On Sunday, a couple in India were walking through a wooded area on their way home when they saw a sloth bear nearby. Mukesh Rai and his wife, Gudiya, made the mistake of confronting the animal instead of backing away. Their decision would cost them their lives in a horrific attack first reported by the Times of India.
Details have emerged about Mukesh and Gudiya’s death, and they’re not for the faint of heart. The couple, ages 43 and 39 respectively, encountered the sloth bear around 6:30 a.m. local time after visiting the Khermai temple early on Sunday. The couple stuck together as they confronted the furry creature along their path home.
The bear reportedly lashed out and savagely attacked the pair, ripping their bodies apart before eating the couple’s carcasses. Times of India shared that the sloth bear dragged Mukesh and Gudiya’s bodies to a nearby river. While there, it continued to feed on their carcasses for the next four hours. Local authorities arrived five hours after the incident as a crowd gathered following news that spread of the horrific attack.
It took officials another two hours to tranquilize and capture the bear. The outlet also reported that the sloth bear is being transported to a zoo in a different city. Further, the government has given financial assistance of 400,000 Indian rupee ($5,122) to the couple’s children.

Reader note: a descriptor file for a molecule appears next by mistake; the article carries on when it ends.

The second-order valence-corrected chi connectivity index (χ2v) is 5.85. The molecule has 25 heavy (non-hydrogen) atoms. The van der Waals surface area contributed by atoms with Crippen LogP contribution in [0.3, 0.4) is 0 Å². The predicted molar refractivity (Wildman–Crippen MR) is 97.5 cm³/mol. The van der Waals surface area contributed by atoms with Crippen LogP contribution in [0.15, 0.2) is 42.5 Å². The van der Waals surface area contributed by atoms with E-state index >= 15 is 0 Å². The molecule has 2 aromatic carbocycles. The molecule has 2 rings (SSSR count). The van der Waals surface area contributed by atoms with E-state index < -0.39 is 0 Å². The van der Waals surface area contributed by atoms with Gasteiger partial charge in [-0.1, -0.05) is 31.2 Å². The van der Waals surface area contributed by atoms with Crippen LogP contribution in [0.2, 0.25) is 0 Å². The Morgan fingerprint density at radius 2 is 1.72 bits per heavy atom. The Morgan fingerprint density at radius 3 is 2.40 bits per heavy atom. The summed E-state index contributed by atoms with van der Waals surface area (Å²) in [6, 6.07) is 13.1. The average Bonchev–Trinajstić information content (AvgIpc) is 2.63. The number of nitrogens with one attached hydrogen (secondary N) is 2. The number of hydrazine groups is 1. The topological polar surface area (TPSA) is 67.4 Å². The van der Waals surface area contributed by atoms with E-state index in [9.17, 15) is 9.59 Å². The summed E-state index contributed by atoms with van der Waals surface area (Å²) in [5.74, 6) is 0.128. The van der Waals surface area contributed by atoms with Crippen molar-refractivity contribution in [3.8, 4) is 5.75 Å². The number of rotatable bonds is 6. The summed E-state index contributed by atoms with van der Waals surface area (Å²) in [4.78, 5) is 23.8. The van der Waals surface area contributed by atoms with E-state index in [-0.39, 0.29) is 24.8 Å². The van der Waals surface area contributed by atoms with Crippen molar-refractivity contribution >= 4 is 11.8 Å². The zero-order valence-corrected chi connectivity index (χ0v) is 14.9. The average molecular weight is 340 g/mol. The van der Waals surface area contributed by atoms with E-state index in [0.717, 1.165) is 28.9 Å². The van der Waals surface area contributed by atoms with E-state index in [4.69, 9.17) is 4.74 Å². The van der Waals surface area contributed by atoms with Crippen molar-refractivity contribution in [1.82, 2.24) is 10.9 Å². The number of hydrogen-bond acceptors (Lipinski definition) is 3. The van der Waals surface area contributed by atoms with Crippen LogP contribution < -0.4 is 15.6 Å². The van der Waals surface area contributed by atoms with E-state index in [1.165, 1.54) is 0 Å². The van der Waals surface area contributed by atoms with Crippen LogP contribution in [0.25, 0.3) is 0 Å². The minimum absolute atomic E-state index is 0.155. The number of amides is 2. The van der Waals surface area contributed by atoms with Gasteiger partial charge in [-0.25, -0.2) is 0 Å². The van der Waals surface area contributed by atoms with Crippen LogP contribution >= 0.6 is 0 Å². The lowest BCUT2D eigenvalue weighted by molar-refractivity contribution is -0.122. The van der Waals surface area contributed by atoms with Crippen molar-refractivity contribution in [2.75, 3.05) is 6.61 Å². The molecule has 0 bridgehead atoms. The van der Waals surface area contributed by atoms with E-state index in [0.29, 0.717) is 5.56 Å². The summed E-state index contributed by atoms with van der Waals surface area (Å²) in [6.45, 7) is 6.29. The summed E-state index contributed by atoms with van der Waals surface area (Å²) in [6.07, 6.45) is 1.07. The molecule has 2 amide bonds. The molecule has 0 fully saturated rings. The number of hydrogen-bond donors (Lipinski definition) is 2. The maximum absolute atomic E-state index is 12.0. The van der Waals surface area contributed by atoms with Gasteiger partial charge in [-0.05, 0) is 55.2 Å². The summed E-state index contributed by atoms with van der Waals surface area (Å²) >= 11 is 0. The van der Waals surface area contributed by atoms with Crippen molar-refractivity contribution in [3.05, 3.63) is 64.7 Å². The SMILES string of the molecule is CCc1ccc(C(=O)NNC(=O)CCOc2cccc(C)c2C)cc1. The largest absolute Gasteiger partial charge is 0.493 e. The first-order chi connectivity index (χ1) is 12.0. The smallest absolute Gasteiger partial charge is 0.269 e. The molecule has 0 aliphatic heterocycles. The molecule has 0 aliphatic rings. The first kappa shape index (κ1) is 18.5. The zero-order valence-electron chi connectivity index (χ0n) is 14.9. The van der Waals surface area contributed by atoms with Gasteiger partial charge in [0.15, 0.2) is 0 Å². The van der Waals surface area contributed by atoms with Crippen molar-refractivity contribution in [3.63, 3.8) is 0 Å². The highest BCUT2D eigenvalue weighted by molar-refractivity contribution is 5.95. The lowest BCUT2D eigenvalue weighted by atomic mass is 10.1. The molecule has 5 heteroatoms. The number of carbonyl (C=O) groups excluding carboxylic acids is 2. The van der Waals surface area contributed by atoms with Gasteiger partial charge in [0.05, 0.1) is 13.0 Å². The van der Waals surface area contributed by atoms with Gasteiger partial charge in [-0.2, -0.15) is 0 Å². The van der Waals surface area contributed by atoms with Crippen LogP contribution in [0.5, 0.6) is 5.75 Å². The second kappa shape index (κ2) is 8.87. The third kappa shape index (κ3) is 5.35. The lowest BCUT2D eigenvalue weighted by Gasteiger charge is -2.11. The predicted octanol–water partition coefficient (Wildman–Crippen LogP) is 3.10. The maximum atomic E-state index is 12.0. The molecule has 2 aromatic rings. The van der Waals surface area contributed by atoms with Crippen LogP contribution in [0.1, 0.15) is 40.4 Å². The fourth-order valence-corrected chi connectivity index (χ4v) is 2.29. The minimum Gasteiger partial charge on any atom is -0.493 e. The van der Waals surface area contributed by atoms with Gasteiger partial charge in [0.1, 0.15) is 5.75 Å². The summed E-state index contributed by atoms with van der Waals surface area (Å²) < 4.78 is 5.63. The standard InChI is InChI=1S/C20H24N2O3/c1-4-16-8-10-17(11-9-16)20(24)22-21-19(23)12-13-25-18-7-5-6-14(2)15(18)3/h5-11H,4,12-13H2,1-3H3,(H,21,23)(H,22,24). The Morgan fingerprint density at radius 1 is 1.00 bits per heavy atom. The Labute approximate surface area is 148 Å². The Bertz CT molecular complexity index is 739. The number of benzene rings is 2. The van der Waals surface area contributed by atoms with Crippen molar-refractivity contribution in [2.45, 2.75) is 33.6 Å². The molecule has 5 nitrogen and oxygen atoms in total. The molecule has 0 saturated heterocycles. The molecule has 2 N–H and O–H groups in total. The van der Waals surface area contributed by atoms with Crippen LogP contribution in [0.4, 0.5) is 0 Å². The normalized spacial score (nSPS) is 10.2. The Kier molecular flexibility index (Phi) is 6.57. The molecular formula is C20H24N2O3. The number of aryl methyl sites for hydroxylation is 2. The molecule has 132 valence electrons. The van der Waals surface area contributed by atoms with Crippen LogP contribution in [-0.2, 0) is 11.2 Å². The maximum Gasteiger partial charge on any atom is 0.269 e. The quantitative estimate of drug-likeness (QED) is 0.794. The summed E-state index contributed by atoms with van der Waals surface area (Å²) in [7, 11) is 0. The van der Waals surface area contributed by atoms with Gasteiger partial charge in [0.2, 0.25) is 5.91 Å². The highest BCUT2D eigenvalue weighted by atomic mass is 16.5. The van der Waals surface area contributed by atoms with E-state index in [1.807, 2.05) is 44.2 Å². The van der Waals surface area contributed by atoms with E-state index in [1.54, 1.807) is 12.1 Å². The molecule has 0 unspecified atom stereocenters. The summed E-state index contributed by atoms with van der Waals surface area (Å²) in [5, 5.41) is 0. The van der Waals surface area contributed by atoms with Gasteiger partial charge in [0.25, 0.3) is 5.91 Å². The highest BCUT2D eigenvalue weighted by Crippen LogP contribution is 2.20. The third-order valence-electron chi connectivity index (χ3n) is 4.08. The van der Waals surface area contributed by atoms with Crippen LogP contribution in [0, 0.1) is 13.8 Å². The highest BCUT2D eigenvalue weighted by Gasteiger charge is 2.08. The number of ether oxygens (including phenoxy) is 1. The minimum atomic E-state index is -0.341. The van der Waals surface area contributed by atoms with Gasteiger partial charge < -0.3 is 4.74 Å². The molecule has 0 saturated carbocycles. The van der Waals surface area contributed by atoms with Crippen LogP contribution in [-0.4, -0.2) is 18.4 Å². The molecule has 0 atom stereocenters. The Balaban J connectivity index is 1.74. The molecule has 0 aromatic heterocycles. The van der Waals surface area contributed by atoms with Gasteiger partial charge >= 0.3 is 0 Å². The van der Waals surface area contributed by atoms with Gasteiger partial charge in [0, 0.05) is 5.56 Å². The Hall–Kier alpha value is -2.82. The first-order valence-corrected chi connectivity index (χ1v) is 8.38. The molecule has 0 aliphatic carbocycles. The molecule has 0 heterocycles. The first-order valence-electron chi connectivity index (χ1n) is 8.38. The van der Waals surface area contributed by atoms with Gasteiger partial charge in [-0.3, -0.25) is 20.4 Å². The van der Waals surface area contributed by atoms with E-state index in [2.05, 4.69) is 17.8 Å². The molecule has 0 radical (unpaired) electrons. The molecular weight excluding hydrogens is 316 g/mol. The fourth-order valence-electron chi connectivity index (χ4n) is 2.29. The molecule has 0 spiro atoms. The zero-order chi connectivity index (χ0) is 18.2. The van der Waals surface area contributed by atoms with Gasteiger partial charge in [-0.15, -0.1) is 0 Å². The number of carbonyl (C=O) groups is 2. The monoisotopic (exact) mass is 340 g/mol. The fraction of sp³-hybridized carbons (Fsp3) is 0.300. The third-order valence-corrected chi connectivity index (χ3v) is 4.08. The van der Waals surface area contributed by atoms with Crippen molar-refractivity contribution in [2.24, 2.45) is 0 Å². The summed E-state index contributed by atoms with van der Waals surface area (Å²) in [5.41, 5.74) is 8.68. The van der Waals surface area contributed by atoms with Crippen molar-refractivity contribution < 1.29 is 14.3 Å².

“The animal will not be released in the forest,” Divisional Forest Officer Gaurav Sharma told DNA India. “And we plan to send it to some zoo in another city.”
Sloth Bears Are Responsible for More Fatalities Than Polar Bears or Grizzlies
While sloth bears don’t look like much of a threat, the furry beasts are deceptive. They grow upwards of 6-feet tall, can weigh in at over 300-pounds, and have extremely sharp claws. When they are startled or fear for their safety, the bears are known to act aggressively towards humans.
In fact, sloth bears are responsible for more human fatalities than polar bears or grizzly bears, which are much larger. The South Asian bears are known to attack victims’ faces, and that often leaves them mutilated and disfigured. That is, if the victims survive.
In 2015, a study on sloth bears in central India discovered that victims mostly suffered injuries to their face and scalps. The review from seven years ago states that the animals were involved in 48 attacks that officials analyzed.
Sloth bears have very little in common with actual sloths, and are not related to the slow, tree-loving animals. Their name is misleading since the bears are agile and can run faster than a human. The shaggy animals appear to be fearless at times, and witnesses have caught them successfully fighting off tigers in India. Despite their name, people should respect and avoid sloth bears at all costs.